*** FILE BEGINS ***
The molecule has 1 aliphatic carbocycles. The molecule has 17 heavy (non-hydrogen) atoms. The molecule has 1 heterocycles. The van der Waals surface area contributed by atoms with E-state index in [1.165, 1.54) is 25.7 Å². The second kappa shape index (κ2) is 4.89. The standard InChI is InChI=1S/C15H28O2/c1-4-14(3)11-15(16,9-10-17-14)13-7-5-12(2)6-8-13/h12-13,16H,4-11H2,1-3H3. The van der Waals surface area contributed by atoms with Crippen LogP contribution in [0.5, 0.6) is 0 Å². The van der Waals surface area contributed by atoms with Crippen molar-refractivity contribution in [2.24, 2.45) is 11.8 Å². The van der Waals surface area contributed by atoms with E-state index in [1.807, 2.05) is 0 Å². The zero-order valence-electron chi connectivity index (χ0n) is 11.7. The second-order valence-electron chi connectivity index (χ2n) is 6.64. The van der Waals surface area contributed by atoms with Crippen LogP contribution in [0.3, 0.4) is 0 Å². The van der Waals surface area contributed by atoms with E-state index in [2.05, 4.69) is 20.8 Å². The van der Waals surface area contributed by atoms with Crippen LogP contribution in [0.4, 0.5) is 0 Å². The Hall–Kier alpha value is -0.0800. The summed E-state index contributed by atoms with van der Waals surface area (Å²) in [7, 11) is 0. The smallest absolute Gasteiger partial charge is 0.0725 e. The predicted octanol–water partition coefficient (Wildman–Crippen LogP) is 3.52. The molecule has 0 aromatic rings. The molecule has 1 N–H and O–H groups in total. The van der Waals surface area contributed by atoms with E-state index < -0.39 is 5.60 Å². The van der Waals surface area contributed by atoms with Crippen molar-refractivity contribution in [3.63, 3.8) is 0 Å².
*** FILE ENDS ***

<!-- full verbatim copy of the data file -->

The molecule has 1 aliphatic carbocycles. The molecule has 17 heavy (non-hydrogen) atoms. The molecule has 1 heterocycles. The van der Waals surface area contributed by atoms with E-state index in [1.165, 1.54) is 25.7 Å². The second kappa shape index (κ2) is 4.89. The standard InChI is InChI=1S/C15H28O2/c1-4-14(3)11-15(16,9-10-17-14)13-7-5-12(2)6-8-13/h12-13,16H,4-11H2,1-3H3. The van der Waals surface area contributed by atoms with Crippen LogP contribution in [0.5, 0.6) is 0 Å². The van der Waals surface area contributed by atoms with Crippen molar-refractivity contribution in [2.24, 2.45) is 11.8 Å². The van der Waals surface area contributed by atoms with E-state index in [1.807, 2.05) is 0 Å². The zero-order valence-electron chi connectivity index (χ0n) is 11.7. The second-order valence-electron chi connectivity index (χ2n) is 6.64. The van der Waals surface area contributed by atoms with Crippen LogP contribution in [0.3, 0.4) is 0 Å². The van der Waals surface area contributed by atoms with E-state index in [2.05, 4.69) is 20.8 Å². The van der Waals surface area contributed by atoms with Crippen LogP contribution in [0.4, 0.5) is 0 Å². The Hall–Kier alpha value is -0.0800. The summed E-state index contributed by atoms with van der Waals surface area (Å²) in [7, 11) is 0. The smallest absolute Gasteiger partial charge is 0.0725 e. The predicted octanol–water partition coefficient (Wildman–Crippen LogP) is 3.52. The molecule has 0 aromatic rings. The molecule has 1 N–H and O–H groups in total. The van der Waals surface area contributed by atoms with E-state index < -0.39 is 5.60 Å². The van der Waals surface area contributed by atoms with Crippen molar-refractivity contribution in [3.63, 3.8) is 0 Å².